Josh had met Earl in 1949, and Earl had shown him how the banjo rolls worked, so that Josh was able to adapt a similar style to Dobro.
“Earl asked me to come down and work with him, playing bass. They scared me, they brought me in for two weeks ‘to see if you can cut our style’. Two weeks went on into two months and they didn’t say anything. Finally one day Lester and Earl called me down to meet them in the hotel coffee shop, and they asked me if I’d rather play bass or Dobro. That was like asking a rabbit if he’d like to be thrown into a briar patch. I said, “Dobro.”
When Josh joined the Flatt and Scruggs band, the group was on a breakneck schedule of travel and work. There was a daily early morning radio show for Martha White Mills, a spot on the Grand Old Opry Saturday night, and five live television shows around the south, plus live appearances.
“Monday we’d play in Columbus, Ga.,” Josh said, “then we’d do a school house or a theater after the TV show, then go to Atlanta for a TV show and live date on Tuesday, then on Wednesday it was Florence, S.C., same deal; and from there Huntington, W.Va. and back to Jackson, Tenn., on Friday night. We’d do a show after the TV show and then back to the Opry. And sometimes we’d play a show on Sunday afternoon.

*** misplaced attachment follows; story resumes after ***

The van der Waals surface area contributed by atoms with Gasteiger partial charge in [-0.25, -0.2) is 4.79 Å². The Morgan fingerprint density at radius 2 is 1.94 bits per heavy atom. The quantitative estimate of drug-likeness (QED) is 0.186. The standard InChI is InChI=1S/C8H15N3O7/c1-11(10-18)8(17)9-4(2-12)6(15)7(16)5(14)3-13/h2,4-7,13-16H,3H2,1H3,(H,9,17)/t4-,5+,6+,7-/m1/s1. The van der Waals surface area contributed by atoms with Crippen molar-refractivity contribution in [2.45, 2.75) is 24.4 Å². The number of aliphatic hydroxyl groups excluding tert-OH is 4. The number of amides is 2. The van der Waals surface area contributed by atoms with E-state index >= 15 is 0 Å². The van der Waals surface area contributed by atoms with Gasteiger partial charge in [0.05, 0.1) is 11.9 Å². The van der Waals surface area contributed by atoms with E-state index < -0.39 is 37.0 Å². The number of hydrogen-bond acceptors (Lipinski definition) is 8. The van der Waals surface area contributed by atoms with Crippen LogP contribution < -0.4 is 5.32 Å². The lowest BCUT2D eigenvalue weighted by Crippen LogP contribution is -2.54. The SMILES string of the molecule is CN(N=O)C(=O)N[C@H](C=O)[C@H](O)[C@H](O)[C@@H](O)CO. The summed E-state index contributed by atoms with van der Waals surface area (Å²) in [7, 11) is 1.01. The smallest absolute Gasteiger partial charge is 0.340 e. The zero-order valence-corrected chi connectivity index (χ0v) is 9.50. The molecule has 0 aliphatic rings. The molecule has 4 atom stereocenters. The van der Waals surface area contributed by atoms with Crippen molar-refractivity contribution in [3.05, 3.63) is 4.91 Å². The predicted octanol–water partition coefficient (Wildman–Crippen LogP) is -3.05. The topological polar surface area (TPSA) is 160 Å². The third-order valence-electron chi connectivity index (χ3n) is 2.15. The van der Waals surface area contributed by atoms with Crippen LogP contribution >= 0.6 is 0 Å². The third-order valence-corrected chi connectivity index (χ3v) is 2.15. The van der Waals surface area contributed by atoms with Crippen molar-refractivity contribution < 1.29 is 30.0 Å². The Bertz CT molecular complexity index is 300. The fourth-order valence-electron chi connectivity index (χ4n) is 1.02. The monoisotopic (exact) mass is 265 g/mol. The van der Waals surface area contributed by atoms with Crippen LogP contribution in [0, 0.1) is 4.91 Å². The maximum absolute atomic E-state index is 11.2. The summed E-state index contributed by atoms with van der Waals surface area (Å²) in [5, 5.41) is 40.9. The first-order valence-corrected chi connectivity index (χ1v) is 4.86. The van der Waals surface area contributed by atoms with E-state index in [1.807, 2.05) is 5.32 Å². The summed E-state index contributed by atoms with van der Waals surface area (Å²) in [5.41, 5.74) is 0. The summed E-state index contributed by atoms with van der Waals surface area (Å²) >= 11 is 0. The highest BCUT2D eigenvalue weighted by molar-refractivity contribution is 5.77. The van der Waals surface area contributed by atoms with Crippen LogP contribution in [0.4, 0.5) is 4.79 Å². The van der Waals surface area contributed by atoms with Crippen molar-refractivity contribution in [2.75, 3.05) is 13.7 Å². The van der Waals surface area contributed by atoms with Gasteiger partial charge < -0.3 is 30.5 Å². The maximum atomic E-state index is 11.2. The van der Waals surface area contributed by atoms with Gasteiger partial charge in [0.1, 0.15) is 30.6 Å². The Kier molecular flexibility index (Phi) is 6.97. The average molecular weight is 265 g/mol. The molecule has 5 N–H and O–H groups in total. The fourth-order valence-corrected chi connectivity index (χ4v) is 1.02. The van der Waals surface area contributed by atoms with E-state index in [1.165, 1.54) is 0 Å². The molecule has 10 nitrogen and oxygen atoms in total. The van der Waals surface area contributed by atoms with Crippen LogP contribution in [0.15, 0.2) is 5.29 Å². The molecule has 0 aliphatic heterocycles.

“Other than that,” he smiled, “we just messed around. I didn’t have a day off for six months when I came with Flatt and Scruggs.
In 1960 Flatt and Scruggs hitched a ride on the coattails of the folk music boom to put bluegrass on the map, nationwide. They played a network television special out of New York and Josh says, “That’s when it all started happening.”
The following year Earl Scruggs went to the Newport Folk Festival as a single, and soon Flatt and Scruggs were playing more colleges than southern schoolhouses.
When Lester and Earl separated, Josh continued to play with Flatt and the Nashville Grass, until January of 1972, when he joined the Earl Scruggs Revue.
“We’ve been hitting one nighters, colleges, some times three a week. Then the next week we might play a club,” he said.
“I like the club jobs better, they last a week at a time and there’s not all the strain of traveling. It’s so much better now that we fly everywhere we go, it takes a lot of the strain off.
Josh has been doing studio recording, when he can fit it in.
“I miss a lot that I can’t get to,” he said. “Sometimes they’ll call me and if I can’t make it and they can’t change their date I’ll say, ‘Hey, leave me a track open and maybe I can fill in later.’ “Of course my first interest is the Earl Scruggs Revue. I don’t make my living recording alone, so my first loyalty is to
Scruggs. I really enjoy playing with the kids they really make you work.
Josh has two sons in the music business. Josh Jr. plays bass in a country band and his other son performs as a singer under the name of Billy Troy.
They live in a suburb of Nashville in a house that Josh says is “quite a mess when we’re all there together.”
“Sometimes one of us is coming in at 4 a.m. and someone else is leaving. And when we all get together to play, I don’t know how my wife stands it.